Friendly yours,


Luc


Hervé LALAU 28/04/2010 19:01


I remember vividly an excellent Alicante Bouschet from Quinta do Carmo (Alentejo), before they were in the hands of the Rothschilds.
Dark, fruity,velvety,ripe but not coarse. I think it was a 1987.

Luc, my blog is yours if you want to give us a course on good Portuguese wines... Did you keep any contacts there?


Luc Charlier 28/04/2010 10:36


One should read "on the other hand" rather than "on the other end". It's a "Fehlleistung" (Bin's end, of course).


luc charlier 28/04/2010 10:33


Oh dear, Oh dear,

This contribution makes for a very painful reading: my beloved grenache + carignan vineyards would be “contaminated” by the ill-famed Alicante. Ô rage, ô désespoir.

Alicante Bouschet (with an “s” by the way) was recommended in both Languedoc and Roussillon, but, being an hybrid, it is not allowed for “Appellation” wines. As such, its presence is steadily on
the decline in our region. As a matter of fact, I for one have not met a single Alicante vine in the whole of Roussillon, and I know of no-one claiming it in his/her wines. This doesn’t mean there
aren’t a few quicking around at a place or another.

On the other end, it thrives – literally, and produces outstanding blended wines – in the southern part of Portugal, certainly in Alentejo and the central vineyards both north and south of Lisbon.
Even some estates that have been taken over by the Rothschild company boast large quantities of this cultivar.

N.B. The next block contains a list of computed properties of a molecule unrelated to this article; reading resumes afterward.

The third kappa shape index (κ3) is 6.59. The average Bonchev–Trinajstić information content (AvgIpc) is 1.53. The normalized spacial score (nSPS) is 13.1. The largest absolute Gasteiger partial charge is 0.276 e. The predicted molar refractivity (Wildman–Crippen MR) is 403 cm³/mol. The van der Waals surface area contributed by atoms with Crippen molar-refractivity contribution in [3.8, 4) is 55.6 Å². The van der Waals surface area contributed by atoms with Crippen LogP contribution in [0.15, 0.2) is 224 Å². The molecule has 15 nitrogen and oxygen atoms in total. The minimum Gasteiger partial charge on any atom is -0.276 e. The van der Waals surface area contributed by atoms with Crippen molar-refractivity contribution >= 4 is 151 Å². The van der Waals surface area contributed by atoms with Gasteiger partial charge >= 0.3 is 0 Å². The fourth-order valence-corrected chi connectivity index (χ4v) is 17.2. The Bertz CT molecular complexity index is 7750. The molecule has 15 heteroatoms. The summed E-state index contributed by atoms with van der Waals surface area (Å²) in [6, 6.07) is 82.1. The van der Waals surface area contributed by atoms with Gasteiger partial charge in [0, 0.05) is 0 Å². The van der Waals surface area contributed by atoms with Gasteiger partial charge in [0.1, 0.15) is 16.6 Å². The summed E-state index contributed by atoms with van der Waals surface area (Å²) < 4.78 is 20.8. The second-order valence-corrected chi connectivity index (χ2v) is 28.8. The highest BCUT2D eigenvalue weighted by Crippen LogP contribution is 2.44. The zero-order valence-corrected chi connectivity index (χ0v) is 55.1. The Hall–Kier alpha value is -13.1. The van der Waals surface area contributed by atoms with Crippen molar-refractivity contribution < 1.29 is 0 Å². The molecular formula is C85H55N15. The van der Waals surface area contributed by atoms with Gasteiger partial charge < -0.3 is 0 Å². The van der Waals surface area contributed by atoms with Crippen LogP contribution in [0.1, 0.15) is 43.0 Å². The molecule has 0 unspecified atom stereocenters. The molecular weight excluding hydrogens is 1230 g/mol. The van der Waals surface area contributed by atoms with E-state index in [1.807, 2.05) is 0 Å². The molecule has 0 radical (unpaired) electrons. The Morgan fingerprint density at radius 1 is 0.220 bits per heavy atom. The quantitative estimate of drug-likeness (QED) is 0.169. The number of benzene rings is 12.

As you know, its juice is very dark, hence its reputation as “cépage teinturier”.

So, if you do not want me to resort to the Auld Alliance, and beg the French jacobine government to unite with the Lion Rampant once again, to kick the English rose back to its seyval vineyards
along the Bristol Channel, stop mentioning Alicante Bouschet in connection with our beautiful Northern Catalonia! Otherwise, we’ll “ ... send Proud Edward’s army homeward, tae think again!”

Oh yes, one more remark: it’s all humor (an attempt at) and, of course, I had a Celtic lady-friend for a while.


Luc Charlier
Dom de la Coume Majou


Hervé LALAU 27/04/2010 07:57


Here in Belgium, we have the Greens - I might suggest a lively and bitter verdicchio, for they are always witty; and the Oranges (Christian Democrats). Colourwise, a Rivesaltes Ambré might do, but
they're not that sweet, really.
Some Blacks, also, in Antwerp - but would you associate Cahors with facism?
And by the way, judging by the their results (no lasting government, no institutional reform, no real economic program, a wider gap every year between the Flemish and the Wallons), we need wine to
forget the politicians.